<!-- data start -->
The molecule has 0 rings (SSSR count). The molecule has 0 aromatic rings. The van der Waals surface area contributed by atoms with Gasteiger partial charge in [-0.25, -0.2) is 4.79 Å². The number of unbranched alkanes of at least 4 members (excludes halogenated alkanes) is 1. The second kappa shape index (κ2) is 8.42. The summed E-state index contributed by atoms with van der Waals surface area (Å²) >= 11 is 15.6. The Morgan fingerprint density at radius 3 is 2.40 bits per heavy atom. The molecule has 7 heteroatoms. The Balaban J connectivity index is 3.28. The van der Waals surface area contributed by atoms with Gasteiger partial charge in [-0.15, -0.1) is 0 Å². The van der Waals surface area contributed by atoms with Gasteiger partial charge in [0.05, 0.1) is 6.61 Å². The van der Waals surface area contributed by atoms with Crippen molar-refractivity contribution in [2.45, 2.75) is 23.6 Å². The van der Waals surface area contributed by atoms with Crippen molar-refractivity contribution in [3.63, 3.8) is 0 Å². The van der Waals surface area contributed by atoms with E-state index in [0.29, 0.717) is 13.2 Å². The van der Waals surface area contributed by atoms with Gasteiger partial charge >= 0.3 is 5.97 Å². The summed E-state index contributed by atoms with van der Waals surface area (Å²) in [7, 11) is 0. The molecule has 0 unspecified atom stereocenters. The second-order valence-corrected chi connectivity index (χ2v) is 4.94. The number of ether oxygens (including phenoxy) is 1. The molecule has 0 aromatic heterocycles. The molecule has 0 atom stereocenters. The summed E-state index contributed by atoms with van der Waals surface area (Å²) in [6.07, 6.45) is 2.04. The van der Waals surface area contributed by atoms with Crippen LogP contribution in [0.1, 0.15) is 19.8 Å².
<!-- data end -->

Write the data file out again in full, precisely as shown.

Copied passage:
The molecule has 0 rings (SSSR count). The molecule has 0 aromatic rings. The van der Waals surface area contributed by atoms with Gasteiger partial charge in [-0.25, -0.2) is 4.79 Å². The number of unbranched alkanes of at least 4 members (excludes halogenated alkanes) is 1. The second kappa shape index (κ2) is 8.42. The summed E-state index contributed by atoms with van der Waals surface area (Å²) >= 11 is 15.6. The Morgan fingerprint density at radius 3 is 2.40 bits per heavy atom. The molecule has 7 heteroatoms. The Balaban J connectivity index is 3.28. The van der Waals surface area contributed by atoms with Gasteiger partial charge in [-0.15, -0.1) is 0 Å². The van der Waals surface area contributed by atoms with Gasteiger partial charge in [0.05, 0.1) is 6.61 Å². The van der Waals surface area contributed by atoms with Crippen molar-refractivity contribution in [2.45, 2.75) is 23.6 Å². The van der Waals surface area contributed by atoms with Crippen molar-refractivity contribution in [3.63, 3.8) is 0 Å². The van der Waals surface area contributed by atoms with E-state index in [0.29, 0.717) is 13.2 Å². The van der Waals surface area contributed by atoms with Gasteiger partial charge >= 0.3 is 5.97 Å². The summed E-state index contributed by atoms with van der Waals surface area (Å²) in [7, 11) is 0. The molecule has 0 unspecified atom stereocenters. The second-order valence-corrected chi connectivity index (χ2v) is 4.94. The number of ether oxygens (including phenoxy) is 1. The molecule has 0 aromatic heterocycles. The molecule has 0 atom stereocenters. The summed E-state index contributed by atoms with van der Waals surface area (Å²) in [6.07, 6.45) is 2.04. The van der Waals surface area contributed by atoms with Crippen LogP contribution in [0.1, 0.15) is 19.8 Å².